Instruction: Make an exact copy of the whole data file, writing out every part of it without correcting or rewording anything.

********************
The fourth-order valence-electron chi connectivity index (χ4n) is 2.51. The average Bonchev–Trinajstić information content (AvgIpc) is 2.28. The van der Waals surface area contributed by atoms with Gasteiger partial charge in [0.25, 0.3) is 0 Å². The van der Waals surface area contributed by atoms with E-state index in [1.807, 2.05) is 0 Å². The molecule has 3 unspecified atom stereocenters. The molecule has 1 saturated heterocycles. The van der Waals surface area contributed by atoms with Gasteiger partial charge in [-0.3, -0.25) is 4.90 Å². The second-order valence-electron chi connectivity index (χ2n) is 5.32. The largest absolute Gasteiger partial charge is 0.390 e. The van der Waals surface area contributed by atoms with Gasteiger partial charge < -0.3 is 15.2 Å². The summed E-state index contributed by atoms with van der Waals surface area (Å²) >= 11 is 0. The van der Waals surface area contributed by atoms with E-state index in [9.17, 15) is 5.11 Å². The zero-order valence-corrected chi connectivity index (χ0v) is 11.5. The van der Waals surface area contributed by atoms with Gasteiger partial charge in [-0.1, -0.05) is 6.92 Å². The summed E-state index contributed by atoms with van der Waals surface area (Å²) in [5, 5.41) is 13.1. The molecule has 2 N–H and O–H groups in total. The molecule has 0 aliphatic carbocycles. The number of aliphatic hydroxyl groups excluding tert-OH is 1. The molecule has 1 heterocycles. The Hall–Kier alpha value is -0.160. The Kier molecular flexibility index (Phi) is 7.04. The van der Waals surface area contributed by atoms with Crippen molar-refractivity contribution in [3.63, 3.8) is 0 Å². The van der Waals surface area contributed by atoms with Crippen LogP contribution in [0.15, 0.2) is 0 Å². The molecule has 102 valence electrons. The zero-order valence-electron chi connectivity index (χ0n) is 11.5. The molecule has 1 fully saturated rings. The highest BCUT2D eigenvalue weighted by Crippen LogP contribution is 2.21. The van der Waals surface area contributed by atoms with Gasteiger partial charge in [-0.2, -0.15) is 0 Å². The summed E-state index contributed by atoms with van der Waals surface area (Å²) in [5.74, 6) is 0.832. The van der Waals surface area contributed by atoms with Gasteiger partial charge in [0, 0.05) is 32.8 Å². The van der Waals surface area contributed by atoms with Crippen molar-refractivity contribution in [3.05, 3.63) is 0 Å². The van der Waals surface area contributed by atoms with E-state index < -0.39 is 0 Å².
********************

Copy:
The fourth-order valence-electron chi connectivity index (χ4n) is 2.51. The average Bonchev–Trinajstić information content (AvgIpc) is 2.28. The van der Waals surface area contributed by atoms with Gasteiger partial charge in [0.25, 0.3) is 0 Å². The van der Waals surface area contributed by atoms with E-state index in [1.807, 2.05) is 0 Å². The molecule has 3 unspecified atom stereocenters. The molecule has 1 saturated heterocycles. The van der Waals surface area contributed by atoms with Gasteiger partial charge in [-0.3, -0.25) is 4.90 Å². The second-order valence-electron chi connectivity index (χ2n) is 5.32. The largest absolute Gasteiger partial charge is 0.390 e. The van der Waals surface area contributed by atoms with Gasteiger partial charge < -0.3 is 15.2 Å². The summed E-state index contributed by atoms with van der Waals surface area (Å²) >= 11 is 0. The van der Waals surface area contributed by atoms with E-state index in [9.17, 15) is 5.11 Å². The zero-order valence-corrected chi connectivity index (χ0v) is 11.5. The van der Waals surface area contributed by atoms with Gasteiger partial charge in [-0.1, -0.05) is 6.92 Å². The summed E-state index contributed by atoms with van der Waals surface area (Å²) in [5, 5.41) is 13.1. The molecule has 2 N–H and O–H groups in total. The molecule has 0 aliphatic carbocycles. The number of aliphatic hydroxyl groups excluding tert-OH is 1. The molecule has 1 heterocycles. The Hall–Kier alpha value is -0.160. The Kier molecular flexibility index (Phi) is 7.04. The van der Waals surface area contributed by atoms with Crippen molar-refractivity contribution in [3.63, 3.8) is 0 Å². The van der Waals surface area contributed by atoms with Crippen LogP contribution in [0.15, 0.2) is 0 Å². The molecule has 102 valence electrons. The zero-order valence-electron chi connectivity index (χ0n) is 11.5. The molecule has 1 fully saturated rings. The highest BCUT2D eigenvalue weighted by Crippen LogP contribution is 2.21. The van der Waals surface area contributed by atoms with Gasteiger partial charge in [-0.2, -0.15) is 0 Å². The summed E-state index contributed by atoms with van der Waals surface area (Å²) in [5.74, 6) is 0.832. The van der Waals surface area contributed by atoms with Gasteiger partial charge in [0, 0.05) is 32.8 Å². The van der Waals surface area contributed by atoms with Crippen molar-refractivity contribution in [3.05, 3.63) is 0 Å². The van der Waals surface area contributed by atoms with E-state index < -0.39 is 0 Å².